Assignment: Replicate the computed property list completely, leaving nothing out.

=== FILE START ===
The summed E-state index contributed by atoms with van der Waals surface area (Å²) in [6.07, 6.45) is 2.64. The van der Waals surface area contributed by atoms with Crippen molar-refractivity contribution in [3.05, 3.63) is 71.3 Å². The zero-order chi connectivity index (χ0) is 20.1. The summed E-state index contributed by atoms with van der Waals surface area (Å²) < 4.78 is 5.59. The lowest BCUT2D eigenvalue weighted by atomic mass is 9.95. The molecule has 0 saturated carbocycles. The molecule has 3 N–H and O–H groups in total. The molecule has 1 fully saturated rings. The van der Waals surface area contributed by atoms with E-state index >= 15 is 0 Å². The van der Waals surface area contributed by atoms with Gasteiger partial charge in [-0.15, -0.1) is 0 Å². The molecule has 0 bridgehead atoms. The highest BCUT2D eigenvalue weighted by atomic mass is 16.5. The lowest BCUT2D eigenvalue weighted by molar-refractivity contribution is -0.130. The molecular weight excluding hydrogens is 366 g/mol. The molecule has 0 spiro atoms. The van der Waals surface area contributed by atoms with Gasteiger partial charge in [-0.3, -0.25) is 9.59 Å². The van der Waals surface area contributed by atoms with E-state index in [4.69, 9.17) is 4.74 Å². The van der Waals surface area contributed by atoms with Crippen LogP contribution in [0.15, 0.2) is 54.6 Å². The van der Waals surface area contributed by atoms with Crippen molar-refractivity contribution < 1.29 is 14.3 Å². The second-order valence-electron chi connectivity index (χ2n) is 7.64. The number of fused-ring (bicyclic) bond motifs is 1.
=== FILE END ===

The summed E-state index contributed by atoms with van der Waals surface area (Å²) in [6.07, 6.45) is 2.64. The van der Waals surface area contributed by atoms with Crippen molar-refractivity contribution in [3.05, 3.63) is 71.3 Å². The zero-order chi connectivity index (χ0) is 20.1. The summed E-state index contributed by atoms with van der Waals surface area (Å²) < 4.78 is 5.59. The lowest BCUT2D eigenvalue weighted by atomic mass is 9.95. The molecule has 0 saturated carbocycles. The molecule has 3 N–H and O–H groups in total. The molecule has 1 fully saturated rings. The van der Waals surface area contributed by atoms with E-state index >= 15 is 0 Å². The van der Waals surface area contributed by atoms with Gasteiger partial charge in [-0.15, -0.1) is 0 Å². The molecule has 0 bridgehead atoms. The highest BCUT2D eigenvalue weighted by atomic mass is 16.5. The lowest BCUT2D eigenvalue weighted by molar-refractivity contribution is -0.130. The molecular weight excluding hydrogens is 366 g/mol. The molecule has 0 spiro atoms. The van der Waals surface area contributed by atoms with Gasteiger partial charge in [-0.3, -0.25) is 9.59 Å². The van der Waals surface area contributed by atoms with E-state index in [4.69, 9.17) is 4.74 Å². The van der Waals surface area contributed by atoms with Crippen LogP contribution in [0.15, 0.2) is 54.6 Å². The van der Waals surface area contributed by atoms with Crippen molar-refractivity contribution < 1.29 is 14.3 Å². The second-order valence-electron chi connectivity index (χ2n) is 7.64. The number of fused-ring (bicyclic) bond motifs is 1.